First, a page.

In this unflinching and wickedly funny memoir, Janelle Hanchett tells the story of finding her way home. And then, actually staying there. Drawing us into the wild, heartbreaking mind of the addict, Hanchett carries us from motherhood at 21 with a man she'd known three months to cubicles and whiskey-laden domesticity, from judging meth addicts in rehab to therapists who "seem to pull diagnoses out of large, expensive hats." With warmth, wit, and searing B.S. detectors turned mostly toward herself, Hanchett invites us to laugh when we probably shouldn't and to rejoice at the unconventional redemption she finds in desperation and in a misfit mentor who forces her to see the truth of herself.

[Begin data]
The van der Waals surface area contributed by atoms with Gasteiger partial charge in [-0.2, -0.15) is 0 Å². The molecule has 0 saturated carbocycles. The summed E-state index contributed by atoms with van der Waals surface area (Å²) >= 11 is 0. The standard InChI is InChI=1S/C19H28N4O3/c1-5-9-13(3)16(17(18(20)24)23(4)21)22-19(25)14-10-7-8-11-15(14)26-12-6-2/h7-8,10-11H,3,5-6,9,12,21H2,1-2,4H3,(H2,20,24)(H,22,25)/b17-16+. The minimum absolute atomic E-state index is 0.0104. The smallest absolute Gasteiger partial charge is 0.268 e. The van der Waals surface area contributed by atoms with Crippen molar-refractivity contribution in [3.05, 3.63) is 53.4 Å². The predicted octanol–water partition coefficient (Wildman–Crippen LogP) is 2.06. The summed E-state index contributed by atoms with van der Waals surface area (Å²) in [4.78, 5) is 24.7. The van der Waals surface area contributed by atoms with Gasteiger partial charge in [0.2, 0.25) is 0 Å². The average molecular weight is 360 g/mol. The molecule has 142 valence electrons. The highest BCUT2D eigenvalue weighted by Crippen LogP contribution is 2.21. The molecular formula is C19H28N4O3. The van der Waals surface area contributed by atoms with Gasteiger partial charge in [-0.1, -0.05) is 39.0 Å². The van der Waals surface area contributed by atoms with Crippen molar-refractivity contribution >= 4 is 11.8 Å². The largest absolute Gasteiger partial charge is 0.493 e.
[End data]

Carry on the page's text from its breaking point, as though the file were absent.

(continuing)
A story of ego and forced humility, of fierce honesty and jagged love, of the kind of failure that forces us to re-create our lives, Hanchett writes with rare candor, scorching the "sanctity of motherhood," and leaving beauty in the ashes.

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